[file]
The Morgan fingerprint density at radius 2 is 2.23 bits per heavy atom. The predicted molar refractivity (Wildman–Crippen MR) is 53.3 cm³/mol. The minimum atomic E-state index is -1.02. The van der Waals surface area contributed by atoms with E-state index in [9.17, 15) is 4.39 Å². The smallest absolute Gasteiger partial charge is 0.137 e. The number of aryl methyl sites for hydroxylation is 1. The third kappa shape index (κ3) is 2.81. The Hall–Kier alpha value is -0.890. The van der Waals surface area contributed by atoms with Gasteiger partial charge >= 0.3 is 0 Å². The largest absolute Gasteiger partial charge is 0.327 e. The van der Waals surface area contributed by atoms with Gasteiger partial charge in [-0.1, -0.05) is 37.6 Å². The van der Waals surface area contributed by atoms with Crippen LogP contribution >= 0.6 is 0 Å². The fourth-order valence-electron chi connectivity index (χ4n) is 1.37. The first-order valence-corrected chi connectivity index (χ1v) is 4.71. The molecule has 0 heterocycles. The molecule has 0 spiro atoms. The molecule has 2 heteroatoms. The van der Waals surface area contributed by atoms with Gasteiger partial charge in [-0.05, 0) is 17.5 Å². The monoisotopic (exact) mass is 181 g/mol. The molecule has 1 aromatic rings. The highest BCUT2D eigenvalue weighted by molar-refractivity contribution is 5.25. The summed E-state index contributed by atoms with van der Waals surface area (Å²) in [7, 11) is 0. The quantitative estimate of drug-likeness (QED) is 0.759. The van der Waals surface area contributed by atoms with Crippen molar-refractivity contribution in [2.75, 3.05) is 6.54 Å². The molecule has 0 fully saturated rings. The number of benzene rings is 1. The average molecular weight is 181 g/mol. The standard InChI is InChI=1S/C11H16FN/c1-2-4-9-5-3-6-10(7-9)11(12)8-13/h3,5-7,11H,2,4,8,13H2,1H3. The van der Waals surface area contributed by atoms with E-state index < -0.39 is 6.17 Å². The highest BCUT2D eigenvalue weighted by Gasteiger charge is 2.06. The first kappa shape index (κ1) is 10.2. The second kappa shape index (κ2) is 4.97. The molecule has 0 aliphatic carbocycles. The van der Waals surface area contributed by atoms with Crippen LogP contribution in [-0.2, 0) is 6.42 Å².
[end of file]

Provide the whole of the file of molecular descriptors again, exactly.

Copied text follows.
The Morgan fingerprint density at radius 2 is 2.23 bits per heavy atom. The predicted molar refractivity (Wildman–Crippen MR) is 53.3 cm³/mol. The minimum atomic E-state index is -1.02. The van der Waals surface area contributed by atoms with E-state index in [9.17, 15) is 4.39 Å². The smallest absolute Gasteiger partial charge is 0.137 e. The number of aryl methyl sites for hydroxylation is 1. The third kappa shape index (κ3) is 2.81. The Hall–Kier alpha value is -0.890. The van der Waals surface area contributed by atoms with Gasteiger partial charge >= 0.3 is 0 Å². The largest absolute Gasteiger partial charge is 0.327 e. The van der Waals surface area contributed by atoms with Gasteiger partial charge in [-0.1, -0.05) is 37.6 Å². The van der Waals surface area contributed by atoms with Crippen LogP contribution >= 0.6 is 0 Å². The fourth-order valence-electron chi connectivity index (χ4n) is 1.37. The first-order valence-corrected chi connectivity index (χ1v) is 4.71. The molecule has 0 heterocycles. The molecule has 0 spiro atoms. The molecule has 2 heteroatoms. The van der Waals surface area contributed by atoms with Gasteiger partial charge in [-0.05, 0) is 17.5 Å². The monoisotopic (exact) mass is 181 g/mol. The molecule has 1 aromatic rings. The highest BCUT2D eigenvalue weighted by molar-refractivity contribution is 5.25. The summed E-state index contributed by atoms with van der Waals surface area (Å²) in [7, 11) is 0. The quantitative estimate of drug-likeness (QED) is 0.759. The van der Waals surface area contributed by atoms with Crippen molar-refractivity contribution in [2.75, 3.05) is 6.54 Å². The molecule has 0 fully saturated rings. The number of benzene rings is 1. The average molecular weight is 181 g/mol. The standard InChI is InChI=1S/C11H16FN/c1-2-4-9-5-3-6-10(7-9)11(12)8-13/h3,5-7,11H,2,4,8,13H2,1H3. The van der Waals surface area contributed by atoms with E-state index < -0.39 is 6.17 Å². The highest BCUT2D eigenvalue weighted by Gasteiger charge is 2.06. The first kappa shape index (κ1) is 10.2. The second kappa shape index (κ2) is 4.97. The molecule has 0 aliphatic carbocycles. The van der Waals surface area contributed by atoms with Crippen LogP contribution in [-0.2, 0) is 6.42 Å².